I laughed out loud when I heard Esther and Holly talking about ‘cardboard vaginas’ on the Women’s Running podcast the other week. It’s a pretty good description of a vagina that’s lost it plumpness and lubrication due to low oestrogen levels. And while the term is funny, the condition is no laughing matter. Vaginal atrophy affects more than half of post menopausal women and 15 per cent of women before the menopause. It can make sex, life and running painful. So, what actually is an vaginal atrophy? How can atrophic vaginitis affect your running? And, importantly, how do you treat an atrophic vagina?
What is atrophic vaginitis?
You hear vaginal atrophy and atrophic vaginitis used interchangeably. The word ‘atrophy’ means wasting away or thinning and ‘itis’ on the end of a word means inflammation. So put quite simply, the term atrophic vaginitis means a thin, inflamed vagina. The lining of the vagina is usually thick, moist, bouncy and rippled. When oestrogen levels fall during the peri and post menopause years, this has an effect on the tissues lining the vagina. They become thinner, flatter drier and less elastic. This happens to some extent to all women although some are worse affected than others. The older you are, the more likely you are to have atrophic vaginitis.
How does atrophic vaginitis feel?
You may not have any symptoms from the condition but if you do, you might experience:
- Painful sex
- Discomfort during cervical screening
- A dry vagina
- Burning sensation in the vagina
- A mild vaginal itch
- Needing to pee more often
- Frequent urinary infections
- Urinary incontinence
- Frequent vaginal infections
- Spotting of blood (never assume this is due to atrophic vaginitis – get checked)
How can atrophic vaginitis affect my running?
Running is a very repetitive movement. If the tissues of your vagina and vulva are dry, the friction from long runs could irritate them and cause pain, itch or spots of blood (again, never assume bleeding is from this). Thin tissues are also not as good at keeping away germs so you might find you get more infections such as thrush or more urinary infections than you used to. If you’re cross training on a bike then sitting on the saddle can feel uncomfortable too.
What’s the treatment for atrophic vaginitis?
First up, there are things you shouldn’t do such as over washing your vulva, douching your vagina or using perfumed washes (even if they say they’re for your ‘intimate areas’). This goes for all women with or without atrophic vaginitis. Runners tend to have a lot of showers and get extra sweaty so it’s easy and tempting to over wash. Plain water is fine.
Moisturise. You can add moisture back to the vagina with a vaginal moisturiser which you can buy over the counter. You can use this regularly or whenever you need to. You could for example, apply it before your long run. Make sure you buy one which is fragrance-free. Don’t use a moisturiser that’s not designed for your vagina. Your anti-chafing skin lubricant that you use on your inner thighs for example, is not suitable. If sex is uncomfortable then use a water-based lubricant.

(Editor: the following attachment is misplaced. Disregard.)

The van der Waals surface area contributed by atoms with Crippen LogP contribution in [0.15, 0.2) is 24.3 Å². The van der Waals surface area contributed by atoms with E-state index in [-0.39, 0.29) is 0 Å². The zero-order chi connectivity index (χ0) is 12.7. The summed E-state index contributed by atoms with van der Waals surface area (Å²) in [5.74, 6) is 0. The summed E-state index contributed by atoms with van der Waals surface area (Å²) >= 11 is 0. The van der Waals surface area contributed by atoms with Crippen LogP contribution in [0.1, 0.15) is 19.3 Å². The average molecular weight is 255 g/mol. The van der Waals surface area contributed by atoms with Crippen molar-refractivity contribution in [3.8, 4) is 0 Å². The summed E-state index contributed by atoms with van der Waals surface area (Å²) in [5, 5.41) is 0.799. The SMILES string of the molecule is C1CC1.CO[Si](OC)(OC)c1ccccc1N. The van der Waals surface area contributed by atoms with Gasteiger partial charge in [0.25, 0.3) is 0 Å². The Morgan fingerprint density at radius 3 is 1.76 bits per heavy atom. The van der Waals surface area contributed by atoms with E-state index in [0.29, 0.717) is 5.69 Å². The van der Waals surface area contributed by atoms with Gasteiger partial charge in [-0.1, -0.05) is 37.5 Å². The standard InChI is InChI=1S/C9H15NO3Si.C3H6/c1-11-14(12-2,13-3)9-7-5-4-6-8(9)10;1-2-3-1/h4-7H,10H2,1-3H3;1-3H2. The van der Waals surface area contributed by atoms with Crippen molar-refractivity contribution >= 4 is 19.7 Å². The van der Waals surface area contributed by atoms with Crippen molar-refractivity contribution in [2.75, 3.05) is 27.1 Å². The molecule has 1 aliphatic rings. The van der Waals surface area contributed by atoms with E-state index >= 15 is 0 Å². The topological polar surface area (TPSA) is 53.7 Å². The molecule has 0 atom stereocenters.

Replace oestrogen. Rather than just soothing the dryness with a moisturiser, you can treat the cause and replace oestrogen. Systemic (full body) Hormone Replacement Therapy (HRT) is one option but oestrogen replacement can be done directly via the dry tissues themselves with a vaginal cream, gel or pessary (tablet which you insert into the vagina). There is also a vaginal ring which sits high in the vagina and slowly releases oestrogen too. All of these currently need to be prescribed by a doctor who will want to ask you some questions and examine you first, to make sure there are no other reasons for your discomfort. You’ll usually be asked to use a vaginal oestrogen daily for a couple of weeks and then reduce to twice a week for maintenance. They’re suitable for the majority of women, can be used long-term and in addition to HRT if you still have vaginal symptoms.
What if it’s not atrophic vaginitis?
Don’t self diagnose this condition, go and see your doctor. Remember, you don’t need to shave your legs, wax your bikini line or wear your best knickers to get checked, just make the appointment.
You can see from the list of symptoms why it’s easy to make the wrong diagnosis:
- If you have an itch or vaginal discharge, you need to have a vaginal infection excluded.
- If you have recurrent urine infections you will need to give a urine sample and possibly have other investigations.
- It’s a tricky area to examine yourself and if you have discomfort then you may have a skin lesion or a cyst that requires different treatment.
- If you’re leaking urine then you need to be examined to assess your pelvic floor and check for prolapses.
- Any unexpected vaginal bleeding such as between periods, after sex or after the menopause needs to be checked out, usually the cause is harmless but very occasionally it can be something serious such as a cancer.
Once the doctor is certain that atrophic vaginitis is the diagnosis then treatment can start and it can make a HUGE difference. If you don’t want to, or can’t take full HRT, then topical (applied to the skin) vaginal oestrogen might still be an option for you so don’t rule it out and have a conversation with your doctor.
Don’t let a cardboard vagina ruin your running!
If you’d like more tips on running and the menopause then sign up for my newsletter below and you’ll get some every week, straight to your email inbox. Also, why not have a look at my Run Through the Menopause video course?
Great advice and I love the fact that you make it clear that getting dressed up, shaved or waxed is NOT a requirement when visiting your GP!,